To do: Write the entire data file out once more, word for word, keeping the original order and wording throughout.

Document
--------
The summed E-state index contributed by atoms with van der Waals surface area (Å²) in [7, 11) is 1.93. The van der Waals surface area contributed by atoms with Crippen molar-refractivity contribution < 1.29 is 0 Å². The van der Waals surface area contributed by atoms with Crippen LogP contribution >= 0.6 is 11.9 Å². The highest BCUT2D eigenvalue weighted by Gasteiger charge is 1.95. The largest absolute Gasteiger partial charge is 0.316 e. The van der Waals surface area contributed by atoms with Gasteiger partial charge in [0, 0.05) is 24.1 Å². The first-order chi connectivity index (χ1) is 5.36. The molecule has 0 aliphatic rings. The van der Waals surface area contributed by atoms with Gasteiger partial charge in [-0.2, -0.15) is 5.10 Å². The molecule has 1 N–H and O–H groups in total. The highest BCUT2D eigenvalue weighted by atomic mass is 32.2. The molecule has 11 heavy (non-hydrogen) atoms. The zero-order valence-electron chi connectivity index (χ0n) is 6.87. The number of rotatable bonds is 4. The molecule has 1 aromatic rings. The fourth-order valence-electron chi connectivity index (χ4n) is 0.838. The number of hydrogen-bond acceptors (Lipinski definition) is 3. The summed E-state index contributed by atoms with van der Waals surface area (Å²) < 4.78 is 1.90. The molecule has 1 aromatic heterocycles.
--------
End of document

The summed E-state index contributed by atoms with van der Waals surface area (Å²) in [7, 11) is 1.93. The van der Waals surface area contributed by atoms with Crippen molar-refractivity contribution < 1.29 is 0 Å². The van der Waals surface area contributed by atoms with Crippen LogP contribution >= 0.6 is 11.9 Å². The highest BCUT2D eigenvalue weighted by Gasteiger charge is 1.95. The largest absolute Gasteiger partial charge is 0.316 e. The van der Waals surface area contributed by atoms with Gasteiger partial charge in [0, 0.05) is 24.1 Å². The first-order chi connectivity index (χ1) is 5.36. The molecule has 0 aliphatic rings. The van der Waals surface area contributed by atoms with Gasteiger partial charge in [-0.2, -0.15) is 5.10 Å². The molecule has 1 N–H and O–H groups in total. The highest BCUT2D eigenvalue weighted by atomic mass is 32.2. The molecule has 11 heavy (non-hydrogen) atoms. The zero-order valence-electron chi connectivity index (χ0n) is 6.87. The number of rotatable bonds is 4. The molecule has 1 aromatic rings. The fourth-order valence-electron chi connectivity index (χ4n) is 0.838. The number of hydrogen-bond acceptors (Lipinski definition) is 3. The summed E-state index contributed by atoms with van der Waals surface area (Å²) < 4.78 is 1.90. The molecule has 1 aromatic heterocycles.